Smashing Pumpkins frontman Billy Corgan has likened the impact of the late Lil Peep on his fans to that of Nirvana‘s Kurt Cobain.
Both stars died in tragic circumstances at an untimely age: Peep died from an accidental drug overdose at the age of 21 in 2017, while Cobain was just 27 when he took his own life in 1994.
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Speaking to Upset magazine, Corgan made the comparison while discussing the Pumpkins’ latest double album ‘CYR’ and how they have tried to remain relevant more three decades into their career.
“This album is the result of us trying to come into the modern world,” Corgan told the outlet, who then note that “rather than just use Lil Peep-inspired beats (an artist who [Corgan] believes was ‘his generation’s Kurt Cobain’), the band wanted [the album] to feel like their own trip”.
While Corgan didn’t elaborate any further on the comparison, he has previously likened the late rapper’s impact to Metallica‘s break-out years in the late 1980s.
“They unleashed this set of emotions in the suburban underground of this sort of angst of, like, where are we going? Like, what is the suburban dream that all of our parents were promised? It was empty,” he said in a 2018 episode of the BUILD series.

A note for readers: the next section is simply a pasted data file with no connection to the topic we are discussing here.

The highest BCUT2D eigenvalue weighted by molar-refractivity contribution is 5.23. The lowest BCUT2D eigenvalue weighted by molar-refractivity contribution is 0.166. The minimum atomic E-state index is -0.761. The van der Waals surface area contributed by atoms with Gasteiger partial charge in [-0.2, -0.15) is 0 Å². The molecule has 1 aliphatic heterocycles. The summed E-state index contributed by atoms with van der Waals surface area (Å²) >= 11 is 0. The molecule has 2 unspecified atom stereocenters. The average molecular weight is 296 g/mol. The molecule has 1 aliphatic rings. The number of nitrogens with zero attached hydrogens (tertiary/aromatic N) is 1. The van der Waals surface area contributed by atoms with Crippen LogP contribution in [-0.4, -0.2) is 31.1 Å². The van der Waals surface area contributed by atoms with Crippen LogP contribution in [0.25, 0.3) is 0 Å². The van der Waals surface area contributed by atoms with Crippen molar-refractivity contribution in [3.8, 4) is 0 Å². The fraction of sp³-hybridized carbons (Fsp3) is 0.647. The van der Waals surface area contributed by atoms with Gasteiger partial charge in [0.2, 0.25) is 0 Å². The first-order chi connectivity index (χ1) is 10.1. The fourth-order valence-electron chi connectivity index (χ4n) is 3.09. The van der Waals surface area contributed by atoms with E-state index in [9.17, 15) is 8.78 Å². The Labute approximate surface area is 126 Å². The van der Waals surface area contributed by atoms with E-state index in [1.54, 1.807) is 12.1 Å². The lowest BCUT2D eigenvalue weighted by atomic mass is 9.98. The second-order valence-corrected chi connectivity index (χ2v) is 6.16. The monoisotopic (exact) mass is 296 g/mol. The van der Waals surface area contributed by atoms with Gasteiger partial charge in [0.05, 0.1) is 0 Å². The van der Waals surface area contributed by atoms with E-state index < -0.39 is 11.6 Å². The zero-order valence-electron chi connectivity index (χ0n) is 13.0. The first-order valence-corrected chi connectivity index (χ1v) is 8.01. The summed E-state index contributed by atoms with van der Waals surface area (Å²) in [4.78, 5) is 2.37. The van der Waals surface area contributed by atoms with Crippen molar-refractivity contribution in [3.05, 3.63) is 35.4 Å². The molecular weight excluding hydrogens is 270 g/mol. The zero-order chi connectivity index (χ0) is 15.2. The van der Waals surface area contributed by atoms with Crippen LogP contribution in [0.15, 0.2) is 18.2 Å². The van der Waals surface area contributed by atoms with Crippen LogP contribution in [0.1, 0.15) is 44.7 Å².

“I think Lil Peep, probably, of all the artists that I’ve heard recently tapped into that same angst and it’s so sad he passed away because he was just getting to the bigger part of his work, you know?
“He somehow, when I heard Lil Peep I was like ‘That’s exactly that same vibe!’ It’s like I’m at the 7-Eleven and I have all these deep feelings and thoughts and the 7-Eleven is the epicenter of my universe. For a lot of people, that is their life.”
In a three-star review of ‘CYR‘, which arrived in November 2020, NME wrote: “It’ll be interesting to see where The Smashing Pumpkins frontman goes with his next magnum opus. But in ‘CYR’ Corgan has undoubtedly created the “contemporary record” he so craved; it’s far better than anything Corgan produced when he was running with the Pumpkins name on his own. It’s also amazing that after all the bad blood and messy break ups, he’s more adept at penning an accessible tune than he’s ever been.”